On a daily basis it is being aware of whether they have had breakfast and have they got enough lunch?

How do they learn, what things stop them learning? How can I make sure that they do learn and put strategies in place to help them catch up?

For me, it is about being a constant in what can be chaotic lives. Also, dare I say it, it is about loving them.

I know there is much more than this that I will probably edit it in at a later point in time.

Children whose families rely on food banks, children who are looked after, children who become young carers, children who need the security of school – many more ‘categories’ – these are the children who make up so many classes in our schools and need us to do so much more than just teaching them ‘stuff’ and then deciding whether they have learned it.

We seem to jump through the perceived OFSTED hoops.

Have we covered SMSC? Is our teaching of British Values explicit enough? Is our marking in depth enough with clearly identified ‘next steps’? Have we indicated where verbal feedback has been given using a code that Turing would have struggled with? Have we assessed and levelled ‘the pig that will not be fattened’ by doing this?

Tonight I am thinking particularly of the Haim Guinot quote that I have pinned up above my desk (by the way, there was a time when I discovered this and thought I was the first to have done so – duh! – so naive!).

“I have come to the frightening conclusion that I am the decisive element. It is my personal approach that creates the climate. It is my daily mood that makes the weather. I possess tremendous power to make life miserable or joyous. I can be a tool of torture or an instrument of inspiration, I can humiliate or humor, hurt or heal. In all situations, it is my response that decides whether a crisis is escalated or de-escalated, and a person is humanized or de-humanized. If we treat people as they are, we make them worse. If we treat people as they ought to be, we help them become what they are capable of becoming.” ― Haim G. Ginott, Teacher and Child: A Book for Parents and Teachers

This is everything that I believe as a teacher – everything.

I have to be this to all the children in my primary classroom.

Once again I have spent some of my time on holiday thinking about my class, coming up with ideas for how to help them learn and how to make the learning enjoyable (not necessarily ‘fun’ – I cringe when I hear people say “I have planned a fun activity.”

I am a primary school teacher – I can be everything to a young child and I must be true to what I believe. I CAN make the whole thing work – the learning, the pastoral care, the jumping through hoops.

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Banana Muffins

Mean banana muffin

There has been discussion on twitter recently about motivation – intrinsic and extrinsic and people have obviously got some firm opinions on this.  @nancygedge wrote about her views here:

Like some others I’m not really sure where I stand with regard to giving stickers and weekly certificates for good work; in primary it seems to be just part of the landscape.  Having said that I very rarely give stickers unless they something like “Ask me what great thing I did today.”  I like those because it encourages p children to talk to their parents about their day.

What the whole discussion did though was to remind me of times in the past when I have seen extrinsic motivation (is bribery too strong a word?) have unexpected results.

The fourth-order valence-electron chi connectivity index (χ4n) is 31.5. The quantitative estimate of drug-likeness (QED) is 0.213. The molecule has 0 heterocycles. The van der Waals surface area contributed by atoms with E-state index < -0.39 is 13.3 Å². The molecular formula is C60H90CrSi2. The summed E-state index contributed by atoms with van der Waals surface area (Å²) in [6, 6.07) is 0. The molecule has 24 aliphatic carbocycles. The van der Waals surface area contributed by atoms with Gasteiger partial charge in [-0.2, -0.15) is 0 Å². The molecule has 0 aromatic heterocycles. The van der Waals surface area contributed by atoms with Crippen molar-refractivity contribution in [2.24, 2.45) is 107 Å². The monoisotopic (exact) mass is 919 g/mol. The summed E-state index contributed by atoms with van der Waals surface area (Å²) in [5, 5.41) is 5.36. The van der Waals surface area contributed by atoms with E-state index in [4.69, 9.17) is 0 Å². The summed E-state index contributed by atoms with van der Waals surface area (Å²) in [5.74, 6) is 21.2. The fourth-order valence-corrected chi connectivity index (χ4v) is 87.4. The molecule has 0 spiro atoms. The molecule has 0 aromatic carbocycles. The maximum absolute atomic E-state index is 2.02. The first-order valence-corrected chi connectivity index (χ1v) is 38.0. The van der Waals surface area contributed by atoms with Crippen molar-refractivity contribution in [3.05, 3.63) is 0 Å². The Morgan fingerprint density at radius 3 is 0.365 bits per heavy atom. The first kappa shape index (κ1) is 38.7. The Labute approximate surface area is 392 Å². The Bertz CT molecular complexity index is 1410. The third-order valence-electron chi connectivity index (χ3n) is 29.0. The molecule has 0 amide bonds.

Some years ago I helped my husband run junior cricket teams for our club.  I usually needed up pouring squash and doing the scoring.  One teenager had been ‘bribed’ by his father to score runs! I can’t remember how much it was now, but I wouldn’t be far out if I said £1 per run!  Inevitably the boy got out.  He stomped from the pitch and asked me how many runs he had scored.  Unfortunately he was not happy with what I told him as he reckoned on a few more.  At this point his behaviour totally disintegrated and he was abusive to me and punched one of his friends in the face.  The stakes had just been too high and he couldn’t cope.  He saw himself as having failed.

Fast forward a few few years to my own son doing his GCSEs.  We live in a fairly affluent area and almost daily (or so it seemed) he would come home from school telling me of this one and that one who had been promised money for grades.  Some children were expecting£100 per A*!!  We made it clear to our son (who, to be fair, never held any such expectations – he knew the lay of that land) that there would be no incentives from us and that he just needed to work hard to achieve his own goals.

The day dawned and off we drove to High School.  I waited in the car – mums were not considered cool enough to wait any closer.  He arrived back with his envelopes and was very pleased with his results.

Driving home he reported that one boy had remarked that he had just earned £850. “Gosh!” Said I – feeling slightly inadequate.  “Yes,” said my boy, “but I told him ‘well my mum will make me banana muffins when I get home.’

I smiled and thought that we were not doing such a bad job of raising our boys. Smug? A little – but we all want to feel that we are doing the right thing.


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“Deliberately Defiantly”

During the Easter holidays I was lucky enough to find myself on a beach in Anglesey.  My husband was fishing (optimistically as ever) and I was just enjoying the early spring sunshine and my own thoughts.  A few families (three generations mostly) were nearby and children were playing/squabbling as is their wont.  An initial cursory glance at their Boden/Joules beachwear and healthy outdoor complexions with hair that was already lightening had made me suspect that those children would be very different to the ones I teach – although their ages would appear to be similar.